Waste water heat recovery No Yes No
Photovoltaics No 40% of ground floor area No

This suggests a fabric-first approach, with modest improvements in the U-value targets for the building element, supported by the replacement of conventional radiators and a gas boiler with a low carbon heating appliance and emitters. 

In addition to these requirements, installers will also need to play close attention to detailing around junctions within the property to prevent heat loss through thermal bridges. This will be especially important as technologies such as heat pumps run at lower temperatures and can be more expensive to run if heat demands for a home are not addressed, meaning that underperformance in fabric performance may lead to more expensive to run, colder and potentially unhealthy homes.


How will the Future Homes Standard affect construction methods?

As ever, the notional recipe offers just one route for properties to meet the key performance metrics within Part L. With so much focus on addressing the performance gap, it is perhaps surprising that the notional recipe retains the existing air leakage requirements supported through natural ventilation. It had been thought that the Future Homes Standard might favour more airtight constructions, such as those used for Passivhaus properties, with air supplied via mechanical ventilation heat recovery systems (MVHR). 

An MVHR system in a well-built, airtight home, can help ensure a good level of air quality, whilst reducing the heating demands that a good building fabric offers, through pre-heating the air brought into a home using a heat exchanger, recovering heat from the already warmed air that is being removed.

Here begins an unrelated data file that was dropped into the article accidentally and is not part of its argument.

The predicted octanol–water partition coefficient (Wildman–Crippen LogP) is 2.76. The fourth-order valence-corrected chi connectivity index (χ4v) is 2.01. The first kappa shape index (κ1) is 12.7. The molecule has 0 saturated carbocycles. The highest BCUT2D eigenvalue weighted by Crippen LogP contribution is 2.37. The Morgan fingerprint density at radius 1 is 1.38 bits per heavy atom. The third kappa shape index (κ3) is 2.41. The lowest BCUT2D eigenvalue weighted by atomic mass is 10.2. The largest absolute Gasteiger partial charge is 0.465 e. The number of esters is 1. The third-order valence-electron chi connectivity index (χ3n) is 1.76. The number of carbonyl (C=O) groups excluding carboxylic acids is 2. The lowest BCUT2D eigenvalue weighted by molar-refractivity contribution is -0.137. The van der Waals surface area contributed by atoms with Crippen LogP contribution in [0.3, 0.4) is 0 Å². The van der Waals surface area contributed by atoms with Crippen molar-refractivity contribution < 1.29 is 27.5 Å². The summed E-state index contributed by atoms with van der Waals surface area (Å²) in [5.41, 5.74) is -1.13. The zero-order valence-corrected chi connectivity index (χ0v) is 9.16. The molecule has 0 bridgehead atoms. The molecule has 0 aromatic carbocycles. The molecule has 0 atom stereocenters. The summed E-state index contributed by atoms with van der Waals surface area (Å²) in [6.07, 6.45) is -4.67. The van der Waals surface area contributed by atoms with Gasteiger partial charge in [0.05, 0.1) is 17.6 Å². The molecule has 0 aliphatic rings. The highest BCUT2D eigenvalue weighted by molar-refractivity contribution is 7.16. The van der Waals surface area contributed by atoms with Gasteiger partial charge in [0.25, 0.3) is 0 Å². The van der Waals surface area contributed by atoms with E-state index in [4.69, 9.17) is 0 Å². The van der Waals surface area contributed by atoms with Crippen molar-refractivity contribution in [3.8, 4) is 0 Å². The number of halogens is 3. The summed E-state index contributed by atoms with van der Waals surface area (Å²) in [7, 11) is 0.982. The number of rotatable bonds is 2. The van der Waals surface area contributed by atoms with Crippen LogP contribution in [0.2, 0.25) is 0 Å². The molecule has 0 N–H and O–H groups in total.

Although the additional airtightness measures require careful workmanship, Passivhaus properties have been shown to frequently meet or exceed their energy performance targets. In addition, by greatly limiting space heating requirements, they also avoid the need for much larger heating emitters which may be required for many properties as a result of the switch to low temperature heating systems. 

Modern methods of construction, such as structural insulated panels, have been shown to reliably and simply meet these requirements at scale and may be worth considering as developers plan for how they will meet these requirements.


What is the timetable for the Future Homes Standard?

To provide clarity for the construction and housebuilding industries as they prepare for the 
new requirements, the consultation also provides a clear roadmap for the implementation of the Future Homes Standard (shown below). This will include several opportunities for the industry to engage with the development of the standard, including a further technical consultation in 2023.

Phase 1 - Introduce interim 2021 Part L uplift for all building types
Dec 2021 - Interim Part L, Part F and Overheating Regulations made for domestic and non-domestic buildings.
June 2022 - Interim Part L, Part F and Overheating Regulations come into effect − Developers must submit building notice / initial notice or deposit plans by June 2022 and begin work on individual units by June 2023 for transitional arrangements to apply

Phase 2 - Technical work and engagement
Ongoing - Industry engagment, including through BRAC and technical working groups
Autumn 2021-Summer 2022 - Research and analysis to develop proposed technical specification
Summer 2022-2024 - Develop sector-specific guidance and embed understanding of the technical specification of the Future Homes & Buildings Standard

Phase 3 - Consultation & policy development
Spring 2023 - Technical consultation on the proposed specification for the Future Homes Standard 

Phase 4 - Full FHS / FBS implementation
2024 - Part L FHS / FBS Regulations made
2025 - Part L FHS / FBS Regulations come into effect


Related articles

How can we help you?